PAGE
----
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Book Review

Book Cover

The Bitter Twins


Author: Jen Williams
Publisher: Headline
RRP: £14.99
ISBN: 978 1 4722 3520 6
Publication Date: 08 March 2018

The Jure’lia has awakened across the world of Sarn and monstrous colossus’ rise from their graves to threaten the world once again. The legendary Eborans, who have defeated this scourge many times, are a dying people, a pale imitation of their past glories. Gone are the great knights of old and gone are their battle-beast. Only a loose collection of half-grown beasts, men and Eborans now stand against the destruction of their whole planet…

The Bitter Twins (2018. 614 pages) is the second in a fantasy/science fiction hybrid trilogy, written by Jen Williams.

Williams has a nice reverential touch to her writing which was first seen in her Copper Cat Trilogy, and although none of these books could be considered comedies, there are comedic moments, with a sprinkle of appropriate expletives.

The story carries on directly from the first novel The Ninth Rain and the pace is such that it does little to get a new reader up to speed. You can get the general gist of what is happening fairly quickly, but you will miss all the nuances in the characters interrelationships.

Being the middle book, it is fair to say that this is Williams's The Two Towers as she splits her main characters sending them off on different quest. The fell-witch Noon and Tor mount their mighty battle beasts to travel across the Barren sea in search of artworks, which contain ancient memories, in the hope that they may be able to help the riders and beast work as one battle unit, as they did in the previous invasions.

Vintage, an old but very plucky human archaeologist, stays behind in the Eboran Palace with her past companion, Nan. Like the other pairings this part of the story introduces a new character, the tragic Erin. Although he looks like a child, his race is very long lived so when he is found he has been living on his own for some considerable time in circumstances which are reminiscent of a horror film. As well as dealing with a new child she also has to protect the last remaining beast eggs, from both friend and foe.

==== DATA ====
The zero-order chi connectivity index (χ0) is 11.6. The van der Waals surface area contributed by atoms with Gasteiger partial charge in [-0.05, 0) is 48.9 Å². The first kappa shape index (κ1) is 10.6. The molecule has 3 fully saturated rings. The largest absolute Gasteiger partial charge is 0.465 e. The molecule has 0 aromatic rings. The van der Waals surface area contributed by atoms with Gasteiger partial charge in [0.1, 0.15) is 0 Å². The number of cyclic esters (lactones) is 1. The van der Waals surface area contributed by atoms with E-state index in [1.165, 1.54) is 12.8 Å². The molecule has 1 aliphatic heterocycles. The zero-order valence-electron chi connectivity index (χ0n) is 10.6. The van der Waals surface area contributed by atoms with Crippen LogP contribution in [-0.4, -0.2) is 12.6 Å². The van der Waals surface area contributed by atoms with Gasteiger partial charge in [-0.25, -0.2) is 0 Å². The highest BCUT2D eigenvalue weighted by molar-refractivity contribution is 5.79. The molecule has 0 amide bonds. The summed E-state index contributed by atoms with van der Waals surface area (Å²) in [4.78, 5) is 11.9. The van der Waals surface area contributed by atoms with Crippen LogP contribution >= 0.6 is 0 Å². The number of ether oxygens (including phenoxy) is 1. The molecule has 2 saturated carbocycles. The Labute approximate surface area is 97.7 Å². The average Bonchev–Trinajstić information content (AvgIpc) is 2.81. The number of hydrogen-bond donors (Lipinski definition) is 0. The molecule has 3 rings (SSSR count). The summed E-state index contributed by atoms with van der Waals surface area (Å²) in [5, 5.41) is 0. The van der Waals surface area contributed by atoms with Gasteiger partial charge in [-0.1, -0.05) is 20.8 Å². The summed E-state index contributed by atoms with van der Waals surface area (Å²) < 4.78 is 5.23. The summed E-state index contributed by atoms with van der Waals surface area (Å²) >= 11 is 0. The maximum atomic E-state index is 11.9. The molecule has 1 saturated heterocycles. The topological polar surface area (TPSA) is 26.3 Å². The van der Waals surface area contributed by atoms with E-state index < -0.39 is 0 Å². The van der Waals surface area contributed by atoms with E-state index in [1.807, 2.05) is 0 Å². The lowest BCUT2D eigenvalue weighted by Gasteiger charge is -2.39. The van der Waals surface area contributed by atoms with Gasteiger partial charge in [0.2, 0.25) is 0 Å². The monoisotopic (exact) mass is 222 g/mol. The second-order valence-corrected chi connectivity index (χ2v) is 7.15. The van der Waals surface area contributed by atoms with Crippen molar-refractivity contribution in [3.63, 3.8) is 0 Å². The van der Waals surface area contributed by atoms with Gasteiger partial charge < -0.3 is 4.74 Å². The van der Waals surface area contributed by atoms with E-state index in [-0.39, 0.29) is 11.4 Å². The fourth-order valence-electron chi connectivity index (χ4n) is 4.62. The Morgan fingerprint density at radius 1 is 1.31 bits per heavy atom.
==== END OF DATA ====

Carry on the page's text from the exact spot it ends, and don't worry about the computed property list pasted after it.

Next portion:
The third pairing is that of Aldasair and Bern, who fly off to help Bern’s people when a downed Jure’lia ship starts to wake up, threatening his whole tribe. Lastly we have Hestillion, who is trapped with her own beast on the corpse moon with the Jure’lia queen.

So, there is a lot going on, which accounts for the book's length and apart from Vintage's story, which does not take up quite so many pages, each of the quests add important information about the Jure’lia and the real nature of Sarn and the Eboran.

The world building remains impressive but not as impressive as Williams’s sense of character. Each is incredibly well written from the vampire princes to the queen, even if she does come over as a particularly nasty type of Borg, I particularly like the character of Vintage. The pace is kept up throughout the majority of the book and there were only a few instances where I thought that there was a bit of filler. Not that this lasts long as the chapters constantly switch between the various groups perspectives.

I pretty much read the book cover to cover devouring what is an eminently enjoyable fantasy story. The book also has the added advantage of having many science fiction elements and so represents a good crossover novel.


Charles Packer

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